Help AARP Foundation raise $125K by March 29 to fight hunger. Donate Now

 

When Smart Women Buy Stupid Things

When Smart Women Buy Stupid Things

iStock

“Holiday stress made me do it,” you might protest — and there’s merit to that claim.

After all these years, shouldn’t I be immune to holiday sales? I’m often on the receiving end of cornucopian product samples, so I have enough stuff in my closets to stock a small department store.

But let’s face it: Some shop opps (shopping opportunities) simply push my buttons. Guaranteed to suck me in, for example, is any email “alert” that mentions “limited edition,” “40% off” or my own personal Achilles heel, “Last day/online only; pick six minis free!”

Join AARP today and receive access to great information, benefits, and discounts

My peers tell me they’re in the same boat. Subjected to a nonstop onslaught of marketing messages from screens both large and small, many of them have morphed into shopping zombies (shombies?), brainlessly punching in their credit card digits at 11 p.m.

So here’s what to do when an immovable object — that’s us — encounters a seemingly irresistible retail force:

Pocket your cash — and credit. The holidays can make us nervous, angry or sad, leaving us vulnerable to the lure of so-called “retail therapy.” Don’t go down that path! Try these three ways of inoculating yourself:

  1. Put all items on hold before buying them in a store, or leave them in your virtual shopping cart for 24 to 48 hours before clicking that seductive “Buy” button online. Just going through the motions like this can satisfy your urge to splurge; by tomorrow — let’s hope! — you’ll be over it. (And not one thin dime worse off.)
  2. Do leave home without it — your wallet, that is, when you’re heading out “with no particular place to go.” Browse store shelves, but don’t buy from them. Simply trying on items of clothing, sampling cosmetic-counter handouts or talking to beauty reps can be instant balms for whatever ails you, be it loneliness, the jitters or hair-trigger spending habits.
  3. Watch YouTube makeup videos. I have to confess that I find the chatty monologues of some cosmetic professionals to be weirdly soothing — and who knows when you’ll decide to try out one of their tips yourself, using products you already own?

Purge that urge. Impulse purchases may bring immediate gratification, but giving in to the online come-ons that crescendo during and right after the holidays can be an emotional roller coaster: Elation or regret before the item arrives, then euphoria or guilt once it does. To climb down from this particular carny ride, take control in three ways:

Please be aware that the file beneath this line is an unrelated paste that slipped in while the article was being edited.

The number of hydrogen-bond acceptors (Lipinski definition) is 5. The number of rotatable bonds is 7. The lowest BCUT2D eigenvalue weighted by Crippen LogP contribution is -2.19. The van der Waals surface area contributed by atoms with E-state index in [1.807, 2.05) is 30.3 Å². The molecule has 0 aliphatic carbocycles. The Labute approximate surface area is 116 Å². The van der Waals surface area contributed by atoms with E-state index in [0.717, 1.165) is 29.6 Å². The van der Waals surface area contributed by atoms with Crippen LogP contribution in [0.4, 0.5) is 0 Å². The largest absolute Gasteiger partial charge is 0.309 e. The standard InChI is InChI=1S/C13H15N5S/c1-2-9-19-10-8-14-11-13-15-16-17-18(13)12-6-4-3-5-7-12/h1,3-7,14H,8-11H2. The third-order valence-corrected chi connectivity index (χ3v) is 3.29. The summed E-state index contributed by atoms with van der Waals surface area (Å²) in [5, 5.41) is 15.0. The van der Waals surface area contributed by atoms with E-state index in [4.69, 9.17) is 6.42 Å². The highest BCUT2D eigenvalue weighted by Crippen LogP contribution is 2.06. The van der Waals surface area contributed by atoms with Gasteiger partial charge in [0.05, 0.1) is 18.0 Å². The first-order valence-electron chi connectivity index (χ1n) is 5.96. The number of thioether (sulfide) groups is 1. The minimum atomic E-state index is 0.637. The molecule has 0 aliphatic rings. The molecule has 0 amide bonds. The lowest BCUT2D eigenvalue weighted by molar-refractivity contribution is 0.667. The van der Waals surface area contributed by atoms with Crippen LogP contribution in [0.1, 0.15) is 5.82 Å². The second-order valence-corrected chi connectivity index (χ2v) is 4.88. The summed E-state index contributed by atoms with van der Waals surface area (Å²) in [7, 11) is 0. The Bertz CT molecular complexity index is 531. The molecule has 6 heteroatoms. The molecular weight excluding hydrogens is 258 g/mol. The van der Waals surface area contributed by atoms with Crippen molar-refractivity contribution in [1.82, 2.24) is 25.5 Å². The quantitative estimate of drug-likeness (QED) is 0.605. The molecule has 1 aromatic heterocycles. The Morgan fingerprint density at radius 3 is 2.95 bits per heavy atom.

1. Put off purchase decisions by checking customer feedback. Are those high-rise jeans getting five-star ratings or complaints?
  2. Shun infomercials and home-shopping channels. Honestly, ladies — do you really need three bamboo comfort bras?
  3. Recycle catalogs as soon as they arrive. Or stop them from showing up altogether by visiting websites such as Catalog Choice, the National Do Not Mail List, or the Direct Marketing Association.

Restock in moderation. When a staple item you love — and wear or use to death — goes on sale, it makes sense to buy it in bulk. Maybe it’s an otherwise pricey pair of Commando tights, or an Urban Decay Naked Smoky Eyeshadow Palette that has become your personal must-have. But balance is key: Two or three, girlfriend — not two or three dozen!

Perfection is impossible. Are you forever fruitlessly searching for that perfect designer handbag…that leather jacket you can wear with everything…that luxury skin cream that’s “worth every penny”? Any or all three quests can quickly max out your credit cards, so make a list that is precisely one item long, then stick to it. Comparison-shop before you buy. Avoid discount malls — which, paradoxically, make it easy to overspend. And pay for purchases by cash, check or debit card; your credit cards should be stowed for the duration.

Don’t expect miracles. The key to happiness lies in acquiring the hottest, latest, coolest whatever: That’s what the retail-industrial complex would have us believe, especially when the object of desire is something smothered in garish logos or celebrity associations, from shoes to shampoo. But will buying Fenty Puma by Rihanna velvet sneakers for $150 truly boost your self-image? It’s possible, I suppose — but then volunteering at a homeless shelter is free.

For more beauty and style tips for women 50+, check out The Woman's Wakeup: How to Shake Up Your Looks, Life, and Love after 50 and AARP's new Beauty & Style digital magazine, at aarp.org.

Join the Discussion

0 | Add Yours

Please leave your comment below.

You must be logged in to leave a comment.

Next Article

Read This